In Thomas Mallon’s delightfully witty novel Bandbox, the titular magazine is a monthly publication run by the bombastic Joe Harris. The setting is 1920s New York, and the decade of Prohibition led to boom times for bootleggers and ample work for crime reporters. Working the crime beat for Bandbox is Max Stanwick, who is described as:

a successful writer of hard-boiled mystery novels, now also wrote features for Bandbox on the nation’s ever-burgeoning crime wave. The fact-checkers sometimes muttered that he had made no discernible shift from the methods of his old genre to those of non-fiction, but Stanwick’s pieces were immensely popular and the occasion of some of Harris’s more memorable cover lines: LEND ME YOUR EARS had announced Max’s recent report on a spate of loansharking mutilations in Detroit.

Mallon and Ellroy first met when they were both working for GQ magazine in the 90s. Joe Harris was based on GQ’s then editor-in-chief Art Cooper. Ellroy, like Stanwick, employed a similar prose style as a journalist as the one he had developed in his novels. If anything, the short fiction pieces Ellroy published in GQ pushed that Ellrovian style to the limits. An article Stanwick writes on the hoodlum Arnold Rothstein has the copy chief, Nan O’Grady, all of a flutter. At first Harris thinks Nan is complaining about Stanwick’s urban grammar again “some people in his piece saying ‘who’ instead of ‘whom’ they’re gangsters.’ But it transpires that Nan is displeased about Stanwick making a reference to Rothstein’s ‘schvantz‘, a term she pronounces with ‘the lilting precision of a lieder singer’.

Ellroy, the Man and his (Demon) Dog

Ellroy would have never have made it into the pages of these novels were he not such a larger than life character in person, and all of that raw energy can be found in the pages, first and foremost, of his own classic works. However, whether you’re an Ellroy devotee or more of a casual reader, I can highly recommend these three wonderful novels – Days of Smoke, Sacrifice and Bandbox. Set in different eras – the 20s, 60s and 90s – and featuring three very different characters all based on the Ellroy each individual author knew, they present humorous and fascinating caricatures of the self-styled Demon Dog of American Crime Fiction. And if you struggle to find much similarity between the three characters, remember that Ellroy has always believed in standing out. No matter how much his personality may change one thing remains constant – he won’t let you forget him.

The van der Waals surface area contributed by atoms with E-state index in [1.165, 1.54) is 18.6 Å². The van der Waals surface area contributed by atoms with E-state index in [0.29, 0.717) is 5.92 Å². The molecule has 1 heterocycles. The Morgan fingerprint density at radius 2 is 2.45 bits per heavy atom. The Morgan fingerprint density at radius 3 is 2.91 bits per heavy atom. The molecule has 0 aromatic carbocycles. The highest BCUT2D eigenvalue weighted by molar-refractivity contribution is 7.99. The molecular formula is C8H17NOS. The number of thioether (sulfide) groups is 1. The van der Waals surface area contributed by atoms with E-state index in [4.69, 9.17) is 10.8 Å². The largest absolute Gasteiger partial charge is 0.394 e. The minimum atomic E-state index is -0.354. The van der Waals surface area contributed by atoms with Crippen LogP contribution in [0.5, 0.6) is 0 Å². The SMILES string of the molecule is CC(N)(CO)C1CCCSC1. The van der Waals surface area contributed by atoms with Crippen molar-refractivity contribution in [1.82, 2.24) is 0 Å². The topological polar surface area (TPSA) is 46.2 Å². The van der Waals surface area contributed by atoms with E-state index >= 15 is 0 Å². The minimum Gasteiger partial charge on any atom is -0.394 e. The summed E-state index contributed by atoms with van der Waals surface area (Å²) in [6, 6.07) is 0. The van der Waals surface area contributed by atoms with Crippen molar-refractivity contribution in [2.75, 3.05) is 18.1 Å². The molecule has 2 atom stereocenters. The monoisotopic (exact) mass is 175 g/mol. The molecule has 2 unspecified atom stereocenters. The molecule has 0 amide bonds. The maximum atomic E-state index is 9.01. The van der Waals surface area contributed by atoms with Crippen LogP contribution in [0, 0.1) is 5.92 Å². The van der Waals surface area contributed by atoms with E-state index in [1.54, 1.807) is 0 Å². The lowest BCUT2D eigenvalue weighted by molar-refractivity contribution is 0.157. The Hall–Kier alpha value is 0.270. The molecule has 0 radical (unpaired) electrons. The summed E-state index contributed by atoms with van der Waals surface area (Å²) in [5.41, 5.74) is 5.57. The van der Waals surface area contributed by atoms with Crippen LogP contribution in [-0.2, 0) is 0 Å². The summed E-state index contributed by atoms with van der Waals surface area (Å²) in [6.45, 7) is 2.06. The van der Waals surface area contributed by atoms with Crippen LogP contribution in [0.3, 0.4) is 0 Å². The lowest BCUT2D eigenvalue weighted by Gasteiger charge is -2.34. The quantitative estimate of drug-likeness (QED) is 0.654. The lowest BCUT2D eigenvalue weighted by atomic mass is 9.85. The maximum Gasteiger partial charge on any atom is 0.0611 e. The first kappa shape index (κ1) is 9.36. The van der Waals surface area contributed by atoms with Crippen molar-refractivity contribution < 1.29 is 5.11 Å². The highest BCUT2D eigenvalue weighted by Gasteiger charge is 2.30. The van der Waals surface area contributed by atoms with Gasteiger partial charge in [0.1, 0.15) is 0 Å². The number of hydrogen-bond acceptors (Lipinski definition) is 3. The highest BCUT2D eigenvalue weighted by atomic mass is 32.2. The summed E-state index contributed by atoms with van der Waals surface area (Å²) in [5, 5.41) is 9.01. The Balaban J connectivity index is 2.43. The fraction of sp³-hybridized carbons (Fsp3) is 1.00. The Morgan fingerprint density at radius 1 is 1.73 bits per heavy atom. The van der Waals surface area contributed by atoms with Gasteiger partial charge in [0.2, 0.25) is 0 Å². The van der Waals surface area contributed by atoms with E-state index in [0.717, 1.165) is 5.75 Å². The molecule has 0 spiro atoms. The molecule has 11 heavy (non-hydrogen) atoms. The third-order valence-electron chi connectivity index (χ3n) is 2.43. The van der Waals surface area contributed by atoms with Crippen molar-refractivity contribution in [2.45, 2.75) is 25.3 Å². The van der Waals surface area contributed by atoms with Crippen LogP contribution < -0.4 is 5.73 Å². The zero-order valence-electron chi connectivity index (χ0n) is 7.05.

4 Comments leave one →
  1. Catherine Judd permalink
    August 2, 2021 8:35 am

    This is akin to James McNeill Whistler who was the model for the artist Basil in Wilde’s “Picture Dorian Gray”; two artist characters in the novel “Trilby”; several artist characters in various Henry James novels; and “Elstir” in Proust’s “Remembrance if Things Past.” We then get Elstir in Hitchcock’s “Vertigo”—but I doubt that Rlstir was modeled on Whistler.

    • August 2, 2021 9:17 am

      Thanks Catherine. I had no idea that Whistler was the inspiration for so many figures. Ellroy has some catching up to do, but with his Demon Dog persona I expect he will keep on inspiring. It would be great if Whistler served as even the faintest gender-bending inspiration for Madeleine Elster as Ellroy loves Vertigo, and I happen to know whenever he finds himself in Frisco he goes hunting down the sights from the film.

  2. August 11, 2021 10:02 pm

    Very cool Steve